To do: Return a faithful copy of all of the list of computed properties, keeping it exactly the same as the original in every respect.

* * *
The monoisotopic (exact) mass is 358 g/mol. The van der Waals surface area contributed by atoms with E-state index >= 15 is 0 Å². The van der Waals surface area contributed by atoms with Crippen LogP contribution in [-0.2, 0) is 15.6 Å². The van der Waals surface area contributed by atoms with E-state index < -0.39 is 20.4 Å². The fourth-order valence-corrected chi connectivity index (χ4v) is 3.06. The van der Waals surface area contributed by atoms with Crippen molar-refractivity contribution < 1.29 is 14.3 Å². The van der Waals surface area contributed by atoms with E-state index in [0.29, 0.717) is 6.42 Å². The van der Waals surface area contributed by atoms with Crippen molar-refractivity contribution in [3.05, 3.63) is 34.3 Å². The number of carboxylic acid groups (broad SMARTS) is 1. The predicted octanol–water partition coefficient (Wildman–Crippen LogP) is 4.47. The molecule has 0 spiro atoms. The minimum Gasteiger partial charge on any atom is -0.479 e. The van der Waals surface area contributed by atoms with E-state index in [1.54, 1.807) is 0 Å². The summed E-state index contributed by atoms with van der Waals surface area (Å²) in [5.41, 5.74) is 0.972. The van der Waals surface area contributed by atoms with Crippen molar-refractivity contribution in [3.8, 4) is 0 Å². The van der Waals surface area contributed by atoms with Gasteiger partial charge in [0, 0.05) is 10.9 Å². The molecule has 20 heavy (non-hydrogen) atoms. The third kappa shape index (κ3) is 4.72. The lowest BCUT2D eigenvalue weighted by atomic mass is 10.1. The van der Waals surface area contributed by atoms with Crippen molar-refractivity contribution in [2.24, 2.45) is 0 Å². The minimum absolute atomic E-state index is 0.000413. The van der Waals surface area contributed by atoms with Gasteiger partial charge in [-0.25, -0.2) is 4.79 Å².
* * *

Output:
The monoisotopic (exact) mass is 358 g/mol. The van der Waals surface area contributed by atoms with E-state index >= 15 is 0 Å². The van der Waals surface area contributed by atoms with Crippen LogP contribution in [-0.2, 0) is 15.6 Å². The van der Waals surface area contributed by atoms with E-state index < -0.39 is 20.4 Å². The fourth-order valence-corrected chi connectivity index (χ4v) is 3.06. The van der Waals surface area contributed by atoms with Crippen molar-refractivity contribution < 1.29 is 14.3 Å². The van der Waals surface area contributed by atoms with E-state index in [0.29, 0.717) is 6.42 Å². The van der Waals surface area contributed by atoms with Crippen molar-refractivity contribution in [3.05, 3.63) is 34.3 Å². The number of carboxylic acid groups (broad SMARTS) is 1. The predicted octanol–water partition coefficient (Wildman–Crippen LogP) is 4.47. The molecule has 0 spiro atoms. The minimum Gasteiger partial charge on any atom is -0.479 e. The van der Waals surface area contributed by atoms with E-state index in [1.54, 1.807) is 0 Å². The summed E-state index contributed by atoms with van der Waals surface area (Å²) in [5.41, 5.74) is 0.972. The van der Waals surface area contributed by atoms with Crippen molar-refractivity contribution in [3.8, 4) is 0 Å². The van der Waals surface area contributed by atoms with Gasteiger partial charge in [0, 0.05) is 10.9 Å². The molecule has 20 heavy (non-hydrogen) atoms. The third kappa shape index (κ3) is 4.72. The lowest BCUT2D eigenvalue weighted by atomic mass is 10.1. The van der Waals surface area contributed by atoms with Crippen molar-refractivity contribution in [2.24, 2.45) is 0 Å². The minimum absolute atomic E-state index is 0.000413. The van der Waals surface area contributed by atoms with Gasteiger partial charge in [-0.25, -0.2) is 4.79 Å².